 CEO – ultimate responsibility for leading the strategy-making, strategy-executing process; chief visionary, chief architect
 Senior Execs – manage the strategy for their own departments (i.e. production, marketing, etc.)
 Every company manager – has a strategic role
 Crafting and executing strategy is a team effort in which ever manager has a role for the are he or she heads. It is flawed thinking to view crafting and executing strategy as something only high-level managers do.
 Corporate intrapreneurs – give them the room to pursue new strategic initiatives and test out new ideas
B. Company’s Strategy-Making Hierarchy
Four levels of strategy:
 Corporate Strategy
 Business Strategy
 Functional-Area Strategies
 Operating Strategies
 Corporate Strategy
- Companywide game plan
- Establish business positions in different industries
- Cross-business synergies to develop competitive advantage
 Business Strategy
- Increases the performance of one specific line of business
- Crafting responses to changing market conditions and acting to strengthen market position
- Build advantage
- Strengthen competitive capabilities
- Oversee lower-level strategies
- Get major business-level strategies approved by corporate-level officers
 Functional-Area Strategies
- Actions, approaches, and practices to be employed business processes, functions or activities
- Support the company’s overall business strategy and competitive approach (OVERALL GOAL)
 Operating Strategies
- Add detail and completeness to business and functional strategy
- Provide a game plan for managing specific lower-echelon activities with strategic significance
A single-business enterprise has THREE levels of strategy
: 1) Business Strategy (companywide), 2) Functional-Area Strategies, 3) Operating Strategies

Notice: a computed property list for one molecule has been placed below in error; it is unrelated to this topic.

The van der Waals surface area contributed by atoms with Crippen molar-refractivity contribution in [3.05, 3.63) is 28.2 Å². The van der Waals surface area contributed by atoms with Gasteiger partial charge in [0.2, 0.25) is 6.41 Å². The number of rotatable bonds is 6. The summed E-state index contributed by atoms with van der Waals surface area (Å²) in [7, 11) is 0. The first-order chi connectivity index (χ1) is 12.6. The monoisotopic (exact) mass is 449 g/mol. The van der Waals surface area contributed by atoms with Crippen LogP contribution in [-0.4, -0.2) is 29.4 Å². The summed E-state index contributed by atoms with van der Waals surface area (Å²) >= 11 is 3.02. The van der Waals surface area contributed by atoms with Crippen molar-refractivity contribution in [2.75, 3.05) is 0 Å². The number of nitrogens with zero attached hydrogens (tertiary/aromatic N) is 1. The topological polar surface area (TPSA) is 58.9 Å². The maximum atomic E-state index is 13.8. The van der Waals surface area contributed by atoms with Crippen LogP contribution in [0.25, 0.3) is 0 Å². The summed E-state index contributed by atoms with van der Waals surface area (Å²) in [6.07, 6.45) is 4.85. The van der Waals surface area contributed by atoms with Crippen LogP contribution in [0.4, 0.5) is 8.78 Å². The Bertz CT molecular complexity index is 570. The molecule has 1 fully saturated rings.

C. Uniting the Strategy-Making Effort
 Requires leadership from the top to: 1) Provide direction 2) Articulate key strategic themes
 Lower-level managers must understand long-term direction and major components of the overall and business strats
 Company strategy is at full power only when its many pieces are united
 Less potential for strategy conflict with united cohesion
 Two things top-level execs can do to drive strategy down:
1) Effectively communicate the company’s vision, objectives and major strategy to lower managers and personnel
2) Exercise due diligence in reviewing lower-level strategies for consistency and support of higher-level strategies
Strategic Plan
lays out the company’s future direction, performance targets, and strategy.

A Strategic Vision + Objectives + Strategy = Strategic Plan

 Rare to put strategic plans in writing, usually in the minds of execs
V. PHASE 4: IMPLEMENTING AND EXECUTING THE STRATEGY
Operations-oriented, make things happen, in a strategic-supportive manner
 Most demanding and time-consuming part of the process
 Tests manager’s ability to direct organizational change, motivate people, build and strengthen company competencies and competitive capabilities, create and nurture a strategy-supportive work climate and meet or beat performance targets
V. PHASE 4: IMPLEMENTING AND EXECUTING THE STRATEGY

 Includes the following principle aspects:
1) Staffing org with needed skills and expertise, consciously building and strengthening; org. work effort
2) Allocating ample resources to activities critical to strategic success
3) Ensuring policies and procedures facilitate strategy
4) Using best practices to perform core business activities; reassess periodically
5) Install info and operating systems that enable co. personnel to better carry out strategic roles
6) Motivate people to pursue the target objectives energetically
7) Tying rewards and incentives directly to achievement of performance objectives and good strategy execution
8) Creating a company culture and work climate conducive to successful strategy execution
9) Exerting internal leadership needed to drive implementation forward and keep improving; rectify stumbling blocks in a timely and effective fashion
 Pursue operational excellence
V. PHASE 5: EVALUATE PERFORMANCE AND INITIATE CORRECTIVE ADJUSTMENTS
Trigger point for deciding whether to continue or change strategy
 Managing strategy is an ongoing process, not an every-now-and-then task.
VI. CORPORATE GOVERNANCE: THE ROLE OF THE BOARD OF DIRECTORS
It’s the duty of the board to exercise strong oversight over the process. They have FOUR obligations:
1) Be inquiring critics and oversee the company’s direction, strategy, and business approaches
2) Evaluate the caliber of senior executive’s strategy-making and strategy-executing skills
3) Institute a compensation plan for top execs that rewards them for actions and results that serve stakeholder interests, and most especially those of shareholders.
4) Oversee the company’s financial accounting and financial reporting practices.